Mount Cammerer - Smoky Mountains

Mount Cammerer - Smoky Mountains

Reach expansive views of the Great Smoky Mountains from atop the summit of Mount Cammerer.

There are over 800 miles of hiking trails in Great Smoky Mountains National Park.  It would be impossible to classify any particular section of the park as superior.  Each area has distinct characteristics and unique options for exploring the diverse forests found within the park’s boundaries.  That said, if you happen to find yourself in the Cosby section of the park, on the northeastern end, you can’t go wrong with the hike to the Mount Cammerer Lookout.

The hike to Mount Cammerer’s summit begins at the Cosby Picnic area in the northeastern end of the park, on the Tennessee side.  If you are staying in the campground, an alternate trailhead is just a short walk from your site, at the end of B Loop.  Pick up the Low Gap Trail as it winds through the valley.  The trail begins to climb quickly, paralleling Cosby Creek as it tumbles into the valley.  Much of your elevation gain will be along this 2.8 mile section.

At the top of the ridge, the Low Gap Trail meets the Appalachian Trail.  Turn left and follow the A.T. another 2 miles as it winds through the forest, gently climbing to the junction with the Mount Cammerer Trail.  The spur trail continues to follow the ridge for another 0.7 miles to the summit.  The trees thin out as you approach the summit before opening up onto a narrow rocky peak topped with the stone and wood Mount Cammerer Lookout.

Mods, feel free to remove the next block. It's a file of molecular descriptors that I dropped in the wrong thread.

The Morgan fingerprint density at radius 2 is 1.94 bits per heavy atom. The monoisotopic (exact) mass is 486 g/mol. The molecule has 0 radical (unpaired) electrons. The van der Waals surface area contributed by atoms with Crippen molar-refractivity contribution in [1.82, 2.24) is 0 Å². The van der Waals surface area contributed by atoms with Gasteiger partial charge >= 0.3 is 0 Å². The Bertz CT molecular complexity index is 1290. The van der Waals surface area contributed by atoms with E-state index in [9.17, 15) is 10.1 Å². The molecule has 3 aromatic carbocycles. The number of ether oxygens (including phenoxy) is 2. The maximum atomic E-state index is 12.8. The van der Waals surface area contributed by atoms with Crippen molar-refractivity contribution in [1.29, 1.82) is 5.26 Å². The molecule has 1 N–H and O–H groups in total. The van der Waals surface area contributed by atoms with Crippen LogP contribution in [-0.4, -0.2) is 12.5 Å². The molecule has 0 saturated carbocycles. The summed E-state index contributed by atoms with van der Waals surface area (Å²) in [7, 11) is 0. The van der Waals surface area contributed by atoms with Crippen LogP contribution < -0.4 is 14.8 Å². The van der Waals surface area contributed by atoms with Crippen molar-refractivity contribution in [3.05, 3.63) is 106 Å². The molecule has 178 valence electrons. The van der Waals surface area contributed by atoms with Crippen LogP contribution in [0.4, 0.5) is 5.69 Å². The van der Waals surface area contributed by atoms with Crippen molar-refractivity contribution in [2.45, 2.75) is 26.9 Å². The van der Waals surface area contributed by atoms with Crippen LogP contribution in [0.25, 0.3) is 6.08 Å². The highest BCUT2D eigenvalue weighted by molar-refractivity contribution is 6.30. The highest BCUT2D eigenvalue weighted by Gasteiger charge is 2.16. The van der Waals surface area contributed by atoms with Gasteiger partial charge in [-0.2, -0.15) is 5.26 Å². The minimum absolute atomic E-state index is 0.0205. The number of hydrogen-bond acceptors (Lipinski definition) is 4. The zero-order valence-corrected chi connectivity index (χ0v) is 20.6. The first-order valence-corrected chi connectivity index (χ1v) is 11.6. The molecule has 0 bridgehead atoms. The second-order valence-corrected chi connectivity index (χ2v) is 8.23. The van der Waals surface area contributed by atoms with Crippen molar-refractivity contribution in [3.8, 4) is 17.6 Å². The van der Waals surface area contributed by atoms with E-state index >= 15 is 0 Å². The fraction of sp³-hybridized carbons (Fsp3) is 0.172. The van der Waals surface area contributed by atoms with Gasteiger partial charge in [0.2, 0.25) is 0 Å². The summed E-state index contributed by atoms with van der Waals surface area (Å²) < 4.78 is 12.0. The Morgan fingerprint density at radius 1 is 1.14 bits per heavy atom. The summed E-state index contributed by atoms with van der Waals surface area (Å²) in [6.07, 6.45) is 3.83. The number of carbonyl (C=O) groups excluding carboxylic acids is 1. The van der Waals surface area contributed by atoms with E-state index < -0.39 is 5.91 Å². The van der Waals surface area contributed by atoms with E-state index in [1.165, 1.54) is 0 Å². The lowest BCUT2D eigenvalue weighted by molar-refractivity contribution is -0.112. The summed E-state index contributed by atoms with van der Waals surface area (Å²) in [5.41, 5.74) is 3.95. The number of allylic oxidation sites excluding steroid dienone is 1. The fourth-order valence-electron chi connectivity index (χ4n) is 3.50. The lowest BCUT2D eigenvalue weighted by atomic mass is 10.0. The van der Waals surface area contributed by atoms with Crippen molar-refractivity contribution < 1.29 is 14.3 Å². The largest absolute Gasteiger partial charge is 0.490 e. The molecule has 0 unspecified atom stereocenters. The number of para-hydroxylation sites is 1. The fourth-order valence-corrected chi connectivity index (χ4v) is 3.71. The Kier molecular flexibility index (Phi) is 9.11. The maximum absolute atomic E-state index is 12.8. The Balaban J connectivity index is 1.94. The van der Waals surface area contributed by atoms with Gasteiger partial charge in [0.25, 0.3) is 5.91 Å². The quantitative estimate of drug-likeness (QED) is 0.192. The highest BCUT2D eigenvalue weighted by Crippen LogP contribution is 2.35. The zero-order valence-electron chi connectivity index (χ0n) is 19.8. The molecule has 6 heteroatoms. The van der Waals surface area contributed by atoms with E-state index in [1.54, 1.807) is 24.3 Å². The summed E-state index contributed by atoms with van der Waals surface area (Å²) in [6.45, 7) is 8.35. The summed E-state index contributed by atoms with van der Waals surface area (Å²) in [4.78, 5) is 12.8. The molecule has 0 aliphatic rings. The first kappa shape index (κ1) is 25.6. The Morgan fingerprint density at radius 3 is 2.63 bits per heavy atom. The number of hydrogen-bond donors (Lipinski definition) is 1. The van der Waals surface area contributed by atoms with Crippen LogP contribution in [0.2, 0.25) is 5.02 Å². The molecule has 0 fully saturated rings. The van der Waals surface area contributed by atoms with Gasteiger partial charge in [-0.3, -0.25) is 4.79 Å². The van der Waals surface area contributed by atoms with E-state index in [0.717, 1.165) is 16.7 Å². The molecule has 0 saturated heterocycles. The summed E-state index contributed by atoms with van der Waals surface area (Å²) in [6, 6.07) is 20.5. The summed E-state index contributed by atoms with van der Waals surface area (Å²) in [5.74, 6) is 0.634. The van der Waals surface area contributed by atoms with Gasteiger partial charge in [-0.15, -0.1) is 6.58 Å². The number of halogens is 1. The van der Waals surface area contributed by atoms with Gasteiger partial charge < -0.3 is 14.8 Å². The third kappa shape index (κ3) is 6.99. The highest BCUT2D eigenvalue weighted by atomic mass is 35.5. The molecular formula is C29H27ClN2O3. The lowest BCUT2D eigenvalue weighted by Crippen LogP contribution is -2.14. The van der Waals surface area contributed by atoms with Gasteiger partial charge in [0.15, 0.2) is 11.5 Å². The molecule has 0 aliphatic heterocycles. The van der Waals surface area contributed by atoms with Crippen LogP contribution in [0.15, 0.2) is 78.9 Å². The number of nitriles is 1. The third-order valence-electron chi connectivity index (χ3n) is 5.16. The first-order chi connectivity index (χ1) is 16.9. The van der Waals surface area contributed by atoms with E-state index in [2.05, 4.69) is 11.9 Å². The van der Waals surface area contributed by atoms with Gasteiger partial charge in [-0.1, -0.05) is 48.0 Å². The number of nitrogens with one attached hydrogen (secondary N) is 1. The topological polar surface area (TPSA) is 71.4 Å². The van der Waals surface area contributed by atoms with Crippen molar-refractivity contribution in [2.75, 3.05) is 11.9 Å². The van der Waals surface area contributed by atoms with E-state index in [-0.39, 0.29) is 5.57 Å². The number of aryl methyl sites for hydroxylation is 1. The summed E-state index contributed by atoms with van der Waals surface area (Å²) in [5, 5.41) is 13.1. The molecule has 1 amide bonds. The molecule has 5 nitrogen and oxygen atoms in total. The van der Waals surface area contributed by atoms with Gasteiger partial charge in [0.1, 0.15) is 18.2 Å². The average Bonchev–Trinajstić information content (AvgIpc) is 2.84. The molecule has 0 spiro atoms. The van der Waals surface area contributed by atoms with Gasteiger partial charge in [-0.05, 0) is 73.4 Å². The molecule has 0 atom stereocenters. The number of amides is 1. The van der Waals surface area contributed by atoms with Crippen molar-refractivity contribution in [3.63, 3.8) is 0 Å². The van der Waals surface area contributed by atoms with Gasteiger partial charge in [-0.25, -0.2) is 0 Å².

Mount Cammerer and the Cammerer Lookout are named after Arno B. Cammerer, who was director of the National Park Service from 1933 to 1940 and played an important role in the creation of Great Smoky Mountains National Park.  Built by hand from 1937 to 1939, the lookout was originally used by fire watchers to scan the forest for fires in the surrounding hills.  Restored in 1980’s after becoming obsolete, the lookout now offers hikers the same 360 degree views of the park that the fire watchers had.

Hike It

Distance: 11.0 miles round trip, out and back.

Difficulty: Moderate, with about 2,000 feet of total elevation gain.

Trailhead: Low Gap Trailhead at the Cosby Picnic Area.  For hikers staying at Cosby Campground follow the trailhead located at the end of B Loop.  Look for the wooden trail marker.

Route: From the hiker parking at Cosby, follow the Low Gap Trail about 2.8 miles as it climbs out of the valley to meet the Appalachian Trail.  Turn left at the junction, following the white blazes of the A.T. 2.0 miles until you reach the junction with the Mt. Cammerer spur trail.  After another 0.7 miles, you will reach the summit.  Return by the same route.

Permits/Fees: None, if day hiking.  Backcountry camping will require a permit.  Great Smoky Mountains National Park has no entry fee.

Overnight Possible: Cosby Campground makes for an excellent base camp for those looking to explore this section of the Smokies.  There are numerous opportunities for backpacking in the Smokies as well.

Best Time To Go: Spring and Fall.  Spring weather can be unpredictable in the mountains, but the forest comes alive with wildflowers and budding trees.  Visit in autumn to avoid the heat and crowds of summer and catch the fall foliage.

Where to Poop:  There are flush toilets at the campground.  On trail, practice Leave No Trace principles.  Avoid doing you business at the summit, where the more fragile ecosystem and rocky ground will make proper methods impossible.

Links:

Great Smoky Mountains National Park

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